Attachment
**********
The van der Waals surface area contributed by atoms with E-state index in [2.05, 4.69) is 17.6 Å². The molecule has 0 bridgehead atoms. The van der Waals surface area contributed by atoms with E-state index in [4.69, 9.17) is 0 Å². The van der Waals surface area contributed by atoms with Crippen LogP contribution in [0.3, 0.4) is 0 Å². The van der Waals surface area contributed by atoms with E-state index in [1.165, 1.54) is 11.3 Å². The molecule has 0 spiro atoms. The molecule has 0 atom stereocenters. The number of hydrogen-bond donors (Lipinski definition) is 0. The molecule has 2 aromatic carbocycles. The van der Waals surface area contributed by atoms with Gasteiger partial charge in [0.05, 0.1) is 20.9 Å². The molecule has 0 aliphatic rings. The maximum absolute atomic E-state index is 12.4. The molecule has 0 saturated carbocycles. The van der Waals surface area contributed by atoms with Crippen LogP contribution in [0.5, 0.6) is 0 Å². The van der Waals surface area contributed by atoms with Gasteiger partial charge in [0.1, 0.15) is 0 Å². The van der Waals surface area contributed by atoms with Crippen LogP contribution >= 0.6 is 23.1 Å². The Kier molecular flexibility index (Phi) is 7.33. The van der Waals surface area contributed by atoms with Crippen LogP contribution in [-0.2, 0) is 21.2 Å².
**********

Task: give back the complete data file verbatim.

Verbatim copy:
The van der Waals surface area contributed by atoms with E-state index in [2.05, 4.69) is 17.6 Å². The molecule has 0 bridgehead atoms. The van der Waals surface area contributed by atoms with E-state index in [4.69, 9.17) is 0 Å². The van der Waals surface area contributed by atoms with Crippen LogP contribution in [0.3, 0.4) is 0 Å². The van der Waals surface area contributed by atoms with E-state index in [1.165, 1.54) is 11.3 Å². The molecule has 0 spiro atoms. The molecule has 0 atom stereocenters. The number of hydrogen-bond donors (Lipinski definition) is 0. The molecule has 2 aromatic carbocycles. The van der Waals surface area contributed by atoms with Gasteiger partial charge in [0.05, 0.1) is 20.9 Å². The molecule has 0 aliphatic rings. The maximum absolute atomic E-state index is 12.4. The molecule has 0 saturated carbocycles. The van der Waals surface area contributed by atoms with Crippen LogP contribution in [0.5, 0.6) is 0 Å². The van der Waals surface area contributed by atoms with Gasteiger partial charge in [0.1, 0.15) is 0 Å². The van der Waals surface area contributed by atoms with Crippen LogP contribution >= 0.6 is 23.1 Å². The Kier molecular flexibility index (Phi) is 7.33. The van der Waals surface area contributed by atoms with Crippen LogP contribution in [-0.2, 0) is 21.2 Å².